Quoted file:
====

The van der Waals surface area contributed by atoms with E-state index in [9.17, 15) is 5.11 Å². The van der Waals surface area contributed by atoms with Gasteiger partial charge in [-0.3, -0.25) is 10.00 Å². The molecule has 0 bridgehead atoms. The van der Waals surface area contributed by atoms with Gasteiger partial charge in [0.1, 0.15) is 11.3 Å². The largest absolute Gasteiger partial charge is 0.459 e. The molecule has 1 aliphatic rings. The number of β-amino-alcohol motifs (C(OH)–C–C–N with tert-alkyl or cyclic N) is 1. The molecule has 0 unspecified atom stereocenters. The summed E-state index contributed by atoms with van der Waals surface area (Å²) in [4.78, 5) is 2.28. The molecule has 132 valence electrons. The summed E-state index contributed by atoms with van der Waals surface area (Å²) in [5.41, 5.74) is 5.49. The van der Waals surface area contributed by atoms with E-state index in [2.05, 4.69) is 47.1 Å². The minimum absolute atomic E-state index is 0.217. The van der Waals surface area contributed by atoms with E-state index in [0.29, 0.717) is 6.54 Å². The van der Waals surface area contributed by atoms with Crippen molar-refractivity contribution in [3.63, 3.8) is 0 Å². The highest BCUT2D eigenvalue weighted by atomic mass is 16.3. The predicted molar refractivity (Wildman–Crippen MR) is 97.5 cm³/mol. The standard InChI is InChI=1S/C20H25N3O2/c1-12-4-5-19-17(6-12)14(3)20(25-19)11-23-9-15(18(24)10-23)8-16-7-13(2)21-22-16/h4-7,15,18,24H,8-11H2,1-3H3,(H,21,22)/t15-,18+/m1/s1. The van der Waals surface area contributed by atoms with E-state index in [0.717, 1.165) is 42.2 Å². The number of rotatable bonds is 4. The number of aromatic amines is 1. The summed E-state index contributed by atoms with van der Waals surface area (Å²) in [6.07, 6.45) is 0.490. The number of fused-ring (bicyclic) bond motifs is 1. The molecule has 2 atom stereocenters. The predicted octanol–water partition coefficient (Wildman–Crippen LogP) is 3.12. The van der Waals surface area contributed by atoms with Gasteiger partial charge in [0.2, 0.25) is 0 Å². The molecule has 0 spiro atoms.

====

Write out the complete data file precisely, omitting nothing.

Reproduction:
The van der Waals surface area contributed by atoms with E-state index in [9.17, 15) is 5.11 Å². The van der Waals surface area contributed by atoms with Gasteiger partial charge in [-0.3, -0.25) is 10.00 Å². The molecule has 0 bridgehead atoms. The van der Waals surface area contributed by atoms with Gasteiger partial charge in [0.1, 0.15) is 11.3 Å². The largest absolute Gasteiger partial charge is 0.459 e. The molecule has 1 aliphatic rings. The number of β-amino-alcohol motifs (C(OH)–C–C–N with tert-alkyl or cyclic N) is 1. The molecule has 0 unspecified atom stereocenters. The summed E-state index contributed by atoms with van der Waals surface area (Å²) in [4.78, 5) is 2.28. The molecule has 132 valence electrons. The summed E-state index contributed by atoms with van der Waals surface area (Å²) in [5.41, 5.74) is 5.49. The van der Waals surface area contributed by atoms with E-state index in [2.05, 4.69) is 47.1 Å². The minimum absolute atomic E-state index is 0.217. The van der Waals surface area contributed by atoms with E-state index in [0.29, 0.717) is 6.54 Å². The van der Waals surface area contributed by atoms with Crippen molar-refractivity contribution in [3.63, 3.8) is 0 Å². The highest BCUT2D eigenvalue weighted by atomic mass is 16.3. The predicted molar refractivity (Wildman–Crippen MR) is 97.5 cm³/mol. The standard InChI is InChI=1S/C20H25N3O2/c1-12-4-5-19-17(6-12)14(3)20(25-19)11-23-9-15(18(24)10-23)8-16-7-13(2)21-22-16/h4-7,15,18,24H,8-11H2,1-3H3,(H,21,22)/t15-,18+/m1/s1. The van der Waals surface area contributed by atoms with E-state index in [0.717, 1.165) is 42.2 Å². The number of rotatable bonds is 4. The number of aromatic amines is 1. The summed E-state index contributed by atoms with van der Waals surface area (Å²) in [6.07, 6.45) is 0.490. The number of fused-ring (bicyclic) bond motifs is 1. The molecule has 2 atom stereocenters. The predicted octanol–water partition coefficient (Wildman–Crippen LogP) is 3.12. The van der Waals surface area contributed by atoms with Gasteiger partial charge in [0.2, 0.25) is 0 Å². The molecule has 0 spiro atoms.